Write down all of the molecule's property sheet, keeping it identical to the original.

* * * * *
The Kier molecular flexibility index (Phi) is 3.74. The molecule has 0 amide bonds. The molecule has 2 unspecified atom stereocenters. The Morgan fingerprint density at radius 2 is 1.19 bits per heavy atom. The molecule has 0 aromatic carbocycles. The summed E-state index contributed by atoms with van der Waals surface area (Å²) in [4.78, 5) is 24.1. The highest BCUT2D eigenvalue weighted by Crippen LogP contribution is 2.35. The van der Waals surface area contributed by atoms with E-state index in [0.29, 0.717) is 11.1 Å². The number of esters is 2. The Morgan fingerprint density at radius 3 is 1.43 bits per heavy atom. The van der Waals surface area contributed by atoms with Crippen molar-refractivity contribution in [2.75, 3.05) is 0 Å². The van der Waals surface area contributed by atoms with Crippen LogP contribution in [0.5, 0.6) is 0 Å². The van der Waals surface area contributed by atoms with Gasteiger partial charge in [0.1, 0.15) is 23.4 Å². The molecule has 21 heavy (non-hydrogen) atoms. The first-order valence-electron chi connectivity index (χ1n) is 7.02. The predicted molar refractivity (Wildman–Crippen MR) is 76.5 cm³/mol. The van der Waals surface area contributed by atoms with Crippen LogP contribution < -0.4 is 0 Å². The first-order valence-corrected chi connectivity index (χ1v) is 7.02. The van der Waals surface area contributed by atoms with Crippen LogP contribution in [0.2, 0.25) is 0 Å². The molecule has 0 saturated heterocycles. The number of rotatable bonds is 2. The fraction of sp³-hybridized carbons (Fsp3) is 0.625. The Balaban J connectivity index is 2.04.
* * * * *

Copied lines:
The Kier molecular flexibility index (Phi) is 3.74. The molecule has 0 amide bonds. The molecule has 2 unspecified atom stereocenters. The Morgan fingerprint density at radius 2 is 1.19 bits per heavy atom. The molecule has 0 aromatic carbocycles. The summed E-state index contributed by atoms with van der Waals surface area (Å²) in [4.78, 5) is 24.1. The highest BCUT2D eigenvalue weighted by Crippen LogP contribution is 2.35. The van der Waals surface area contributed by atoms with E-state index in [0.29, 0.717) is 11.1 Å². The number of esters is 2. The Morgan fingerprint density at radius 3 is 1.43 bits per heavy atom. The van der Waals surface area contributed by atoms with Crippen molar-refractivity contribution in [2.75, 3.05) is 0 Å². The van der Waals surface area contributed by atoms with Crippen LogP contribution in [0.5, 0.6) is 0 Å². The van der Waals surface area contributed by atoms with Gasteiger partial charge in [0.1, 0.15) is 23.4 Å². The molecule has 21 heavy (non-hydrogen) atoms. The first-order valence-electron chi connectivity index (χ1n) is 7.02. The predicted molar refractivity (Wildman–Crippen MR) is 76.5 cm³/mol. The van der Waals surface area contributed by atoms with Crippen LogP contribution < -0.4 is 0 Å². The first-order valence-corrected chi connectivity index (χ1v) is 7.02. The van der Waals surface area contributed by atoms with Crippen LogP contribution in [0.2, 0.25) is 0 Å². The molecule has 0 saturated heterocycles. The number of rotatable bonds is 2. The fraction of sp³-hybridized carbons (Fsp3) is 0.625. The Balaban J connectivity index is 2.04.